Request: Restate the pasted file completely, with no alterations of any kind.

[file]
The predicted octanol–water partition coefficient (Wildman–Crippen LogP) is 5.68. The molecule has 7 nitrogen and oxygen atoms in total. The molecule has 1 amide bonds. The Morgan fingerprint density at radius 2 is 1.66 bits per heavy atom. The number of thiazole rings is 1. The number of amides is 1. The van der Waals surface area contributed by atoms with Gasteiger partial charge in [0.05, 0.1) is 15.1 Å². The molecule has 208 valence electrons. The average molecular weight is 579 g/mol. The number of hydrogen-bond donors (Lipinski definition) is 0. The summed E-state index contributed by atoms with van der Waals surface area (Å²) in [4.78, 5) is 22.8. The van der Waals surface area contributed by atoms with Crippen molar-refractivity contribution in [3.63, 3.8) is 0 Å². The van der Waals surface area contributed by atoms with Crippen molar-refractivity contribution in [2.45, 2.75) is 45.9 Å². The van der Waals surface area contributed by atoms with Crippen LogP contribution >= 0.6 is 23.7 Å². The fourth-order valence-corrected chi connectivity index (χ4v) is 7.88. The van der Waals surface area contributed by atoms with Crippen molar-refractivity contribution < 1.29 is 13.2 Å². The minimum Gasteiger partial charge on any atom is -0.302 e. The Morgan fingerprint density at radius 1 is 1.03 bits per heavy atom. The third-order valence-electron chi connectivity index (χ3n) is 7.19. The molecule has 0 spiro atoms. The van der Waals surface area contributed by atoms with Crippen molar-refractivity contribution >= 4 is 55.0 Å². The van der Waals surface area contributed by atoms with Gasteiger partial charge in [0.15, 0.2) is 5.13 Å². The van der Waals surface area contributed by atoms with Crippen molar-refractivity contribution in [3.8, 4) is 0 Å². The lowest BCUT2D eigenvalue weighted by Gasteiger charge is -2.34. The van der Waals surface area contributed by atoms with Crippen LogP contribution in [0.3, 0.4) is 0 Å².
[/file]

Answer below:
The predicted octanol–water partition coefficient (Wildman–Crippen LogP) is 5.68. The molecule has 7 nitrogen and oxygen atoms in total. The molecule has 1 amide bonds. The Morgan fingerprint density at radius 2 is 1.66 bits per heavy atom. The number of thiazole rings is 1. The number of amides is 1. The van der Waals surface area contributed by atoms with Gasteiger partial charge in [0.05, 0.1) is 15.1 Å². The molecule has 208 valence electrons. The average molecular weight is 579 g/mol. The number of hydrogen-bond donors (Lipinski definition) is 0. The summed E-state index contributed by atoms with van der Waals surface area (Å²) in [4.78, 5) is 22.8. The van der Waals surface area contributed by atoms with Crippen molar-refractivity contribution in [3.63, 3.8) is 0 Å². The van der Waals surface area contributed by atoms with Crippen molar-refractivity contribution in [2.45, 2.75) is 45.9 Å². The van der Waals surface area contributed by atoms with Crippen LogP contribution >= 0.6 is 23.7 Å². The fourth-order valence-corrected chi connectivity index (χ4v) is 7.88. The van der Waals surface area contributed by atoms with Crippen molar-refractivity contribution < 1.29 is 13.2 Å². The minimum Gasteiger partial charge on any atom is -0.302 e. The Morgan fingerprint density at radius 1 is 1.03 bits per heavy atom. The third-order valence-electron chi connectivity index (χ3n) is 7.19. The molecule has 0 spiro atoms. The van der Waals surface area contributed by atoms with Crippen molar-refractivity contribution >= 4 is 55.0 Å². The van der Waals surface area contributed by atoms with Gasteiger partial charge in [0.15, 0.2) is 5.13 Å². The van der Waals surface area contributed by atoms with Crippen molar-refractivity contribution in [3.8, 4) is 0 Å². The lowest BCUT2D eigenvalue weighted by Gasteiger charge is -2.34. The van der Waals surface area contributed by atoms with Crippen LogP contribution in [0.3, 0.4) is 0 Å².